Various
Registration duties on transfers of real
property, businesses or movable property,
and free inter vivos transfers
5
(The occupying or use of movable or
immovable property must be supported
by a lease agreement. This implies that
registration fees at a rate of 2% are
imposed on the total amount of rent
during the lease agreement period.)
Social security contributions
For family allowances; on gross monthly
remuneration; amount of remuneration
subject to contributions is limited based
on the minimum salary provided by decree
Employer 13
Employee 1
For illness and pregnancy; on gross monthly
remuneration, which is not limited; payable
by employer
5

Foreign-exchange controls

The currency in Madagascar is the ariary (MGA).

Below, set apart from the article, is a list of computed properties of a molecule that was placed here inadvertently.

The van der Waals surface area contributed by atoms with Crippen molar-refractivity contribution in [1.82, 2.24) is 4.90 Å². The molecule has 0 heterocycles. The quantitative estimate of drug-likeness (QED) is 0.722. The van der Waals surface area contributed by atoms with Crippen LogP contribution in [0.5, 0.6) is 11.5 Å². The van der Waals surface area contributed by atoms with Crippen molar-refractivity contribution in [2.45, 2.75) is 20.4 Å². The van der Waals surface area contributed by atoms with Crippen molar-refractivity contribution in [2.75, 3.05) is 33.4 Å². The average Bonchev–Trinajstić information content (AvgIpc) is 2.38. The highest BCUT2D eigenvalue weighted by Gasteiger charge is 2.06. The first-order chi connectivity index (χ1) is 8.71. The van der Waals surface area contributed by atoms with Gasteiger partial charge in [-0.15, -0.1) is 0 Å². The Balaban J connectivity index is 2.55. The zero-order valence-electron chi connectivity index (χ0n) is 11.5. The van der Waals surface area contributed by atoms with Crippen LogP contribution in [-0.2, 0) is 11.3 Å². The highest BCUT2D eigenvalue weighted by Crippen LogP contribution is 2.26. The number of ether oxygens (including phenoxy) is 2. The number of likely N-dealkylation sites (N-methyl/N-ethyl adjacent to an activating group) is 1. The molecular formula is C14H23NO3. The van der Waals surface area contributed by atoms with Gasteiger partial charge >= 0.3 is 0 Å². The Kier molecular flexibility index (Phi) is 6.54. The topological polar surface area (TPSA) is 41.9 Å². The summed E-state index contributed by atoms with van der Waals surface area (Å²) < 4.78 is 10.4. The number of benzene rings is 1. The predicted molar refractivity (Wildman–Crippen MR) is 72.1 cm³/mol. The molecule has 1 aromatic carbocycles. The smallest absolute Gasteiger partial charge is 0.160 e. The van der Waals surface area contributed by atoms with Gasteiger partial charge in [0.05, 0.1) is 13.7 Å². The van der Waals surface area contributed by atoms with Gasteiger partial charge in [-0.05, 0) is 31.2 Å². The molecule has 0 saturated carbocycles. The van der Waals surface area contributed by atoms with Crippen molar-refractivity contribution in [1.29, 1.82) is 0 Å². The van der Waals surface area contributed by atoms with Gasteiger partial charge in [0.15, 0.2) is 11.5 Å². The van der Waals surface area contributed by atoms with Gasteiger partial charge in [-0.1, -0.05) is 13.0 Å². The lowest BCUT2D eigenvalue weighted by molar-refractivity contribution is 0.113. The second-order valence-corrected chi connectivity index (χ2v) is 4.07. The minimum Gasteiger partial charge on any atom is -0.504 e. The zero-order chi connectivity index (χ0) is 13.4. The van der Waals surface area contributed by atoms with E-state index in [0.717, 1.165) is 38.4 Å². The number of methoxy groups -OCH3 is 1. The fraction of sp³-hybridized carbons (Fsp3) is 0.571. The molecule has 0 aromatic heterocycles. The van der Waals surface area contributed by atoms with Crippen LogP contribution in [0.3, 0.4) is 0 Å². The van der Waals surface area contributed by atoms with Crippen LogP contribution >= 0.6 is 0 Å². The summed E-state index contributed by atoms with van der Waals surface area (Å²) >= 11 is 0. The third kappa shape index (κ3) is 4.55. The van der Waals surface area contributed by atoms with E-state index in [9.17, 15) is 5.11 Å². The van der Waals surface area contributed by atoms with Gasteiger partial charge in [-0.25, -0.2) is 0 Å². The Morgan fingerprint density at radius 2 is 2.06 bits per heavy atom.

Exchange-control regulations exist in Madagascar. For foreign-exchange control purposes, the two kinds of operations are cur­rent operations and capital operations.

Current operations include transfers abroad of profits after pay­ments of taxes, dividends, earned income, expatriate allowances and savings. Current operations require only a transfer declaration to a local bank.

Capital operations include operations relating to stock transfers, shares of liquidation bonuses, sales of businesses or assets and compensation for expropriations. Capital operations involving transfers abroad require an authorization from the Ministry of Finance.

Madagascar is a member of the South African Development Community (SADC) and the Common Market for Eastern and Southern Africa (COMESA).

Treaty withholding tax rates

Dividends (%) Interest (%) Royalties (%)
France 0 15 10/15/17
Mauritius 0 10 5
Non-treaty countries 0 10 10*

* This withholding tax applies to nonresident companies.